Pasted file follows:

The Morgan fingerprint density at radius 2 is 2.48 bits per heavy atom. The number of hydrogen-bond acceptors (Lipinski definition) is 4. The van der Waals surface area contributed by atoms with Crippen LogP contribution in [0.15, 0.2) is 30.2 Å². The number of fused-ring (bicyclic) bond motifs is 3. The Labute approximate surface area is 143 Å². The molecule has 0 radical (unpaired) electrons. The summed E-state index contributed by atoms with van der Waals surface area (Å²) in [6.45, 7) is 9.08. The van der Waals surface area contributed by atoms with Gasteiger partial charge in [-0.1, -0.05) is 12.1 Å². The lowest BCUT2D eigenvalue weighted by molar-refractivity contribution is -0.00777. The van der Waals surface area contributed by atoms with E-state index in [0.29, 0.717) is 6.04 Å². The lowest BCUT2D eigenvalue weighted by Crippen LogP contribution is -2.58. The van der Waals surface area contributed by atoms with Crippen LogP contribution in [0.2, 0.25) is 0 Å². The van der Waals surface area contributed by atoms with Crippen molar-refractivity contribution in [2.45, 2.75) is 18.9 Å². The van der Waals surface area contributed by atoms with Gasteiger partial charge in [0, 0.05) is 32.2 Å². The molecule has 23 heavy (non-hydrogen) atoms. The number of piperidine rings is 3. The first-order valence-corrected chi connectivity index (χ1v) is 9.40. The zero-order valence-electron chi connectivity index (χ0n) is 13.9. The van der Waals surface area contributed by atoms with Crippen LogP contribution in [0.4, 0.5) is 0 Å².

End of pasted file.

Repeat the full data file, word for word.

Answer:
The Morgan fingerprint density at radius 2 is 2.48 bits per heavy atom. The number of hydrogen-bond acceptors (Lipinski definition) is 4. The van der Waals surface area contributed by atoms with Crippen LogP contribution in [0.15, 0.2) is 30.2 Å². The number of fused-ring (bicyclic) bond motifs is 3. The Labute approximate surface area is 143 Å². The molecule has 0 radical (unpaired) electrons. The summed E-state index contributed by atoms with van der Waals surface area (Å²) in [6.45, 7) is 9.08. The van der Waals surface area contributed by atoms with Gasteiger partial charge in [-0.1, -0.05) is 12.1 Å². The lowest BCUT2D eigenvalue weighted by molar-refractivity contribution is -0.00777. The van der Waals surface area contributed by atoms with E-state index in [0.29, 0.717) is 6.04 Å². The lowest BCUT2D eigenvalue weighted by Crippen LogP contribution is -2.58. The van der Waals surface area contributed by atoms with Crippen LogP contribution in [0.2, 0.25) is 0 Å². The van der Waals surface area contributed by atoms with Crippen molar-refractivity contribution in [2.45, 2.75) is 18.9 Å². The van der Waals surface area contributed by atoms with Gasteiger partial charge in [0, 0.05) is 32.2 Å². The molecule has 23 heavy (non-hydrogen) atoms. The number of piperidine rings is 3. The first-order valence-corrected chi connectivity index (χ1v) is 9.40. The zero-order valence-electron chi connectivity index (χ0n) is 13.9. The van der Waals surface area contributed by atoms with Crippen LogP contribution in [0.4, 0.5) is 0 Å².